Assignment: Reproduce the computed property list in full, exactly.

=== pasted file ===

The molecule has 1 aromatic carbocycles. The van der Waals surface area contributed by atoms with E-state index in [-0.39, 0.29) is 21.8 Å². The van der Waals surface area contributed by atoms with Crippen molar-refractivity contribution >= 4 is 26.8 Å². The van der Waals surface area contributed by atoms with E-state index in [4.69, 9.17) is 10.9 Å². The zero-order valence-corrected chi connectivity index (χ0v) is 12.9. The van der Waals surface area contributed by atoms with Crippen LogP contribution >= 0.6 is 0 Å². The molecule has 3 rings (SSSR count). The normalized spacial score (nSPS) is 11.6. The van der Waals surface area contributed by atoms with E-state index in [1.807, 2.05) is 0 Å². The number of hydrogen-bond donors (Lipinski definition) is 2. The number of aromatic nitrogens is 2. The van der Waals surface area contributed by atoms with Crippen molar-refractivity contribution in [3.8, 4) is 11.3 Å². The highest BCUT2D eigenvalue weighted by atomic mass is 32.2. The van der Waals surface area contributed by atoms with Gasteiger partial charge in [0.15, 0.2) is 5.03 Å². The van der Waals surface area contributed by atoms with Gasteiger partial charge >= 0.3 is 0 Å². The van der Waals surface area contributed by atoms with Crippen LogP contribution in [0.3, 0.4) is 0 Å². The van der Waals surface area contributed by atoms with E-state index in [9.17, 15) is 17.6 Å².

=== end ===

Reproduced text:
The molecule has 1 aromatic carbocycles. The van der Waals surface area contributed by atoms with E-state index in [-0.39, 0.29) is 21.8 Å². The van der Waals surface area contributed by atoms with Crippen molar-refractivity contribution >= 4 is 26.8 Å². The van der Waals surface area contributed by atoms with E-state index in [4.69, 9.17) is 10.9 Å². The zero-order valence-corrected chi connectivity index (χ0v) is 12.9. The van der Waals surface area contributed by atoms with Crippen LogP contribution >= 0.6 is 0 Å². The molecule has 3 rings (SSSR count). The normalized spacial score (nSPS) is 11.6. The van der Waals surface area contributed by atoms with E-state index in [1.807, 2.05) is 0 Å². The number of hydrogen-bond donors (Lipinski definition) is 2. The number of aromatic nitrogens is 2. The van der Waals surface area contributed by atoms with Crippen molar-refractivity contribution in [3.8, 4) is 11.3 Å². The highest BCUT2D eigenvalue weighted by atomic mass is 32.2. The van der Waals surface area contributed by atoms with Gasteiger partial charge in [0.15, 0.2) is 5.03 Å². The van der Waals surface area contributed by atoms with Gasteiger partial charge >= 0.3 is 0 Å². The van der Waals surface area contributed by atoms with Crippen LogP contribution in [0.3, 0.4) is 0 Å². The van der Waals surface area contributed by atoms with E-state index in [9.17, 15) is 17.6 Å².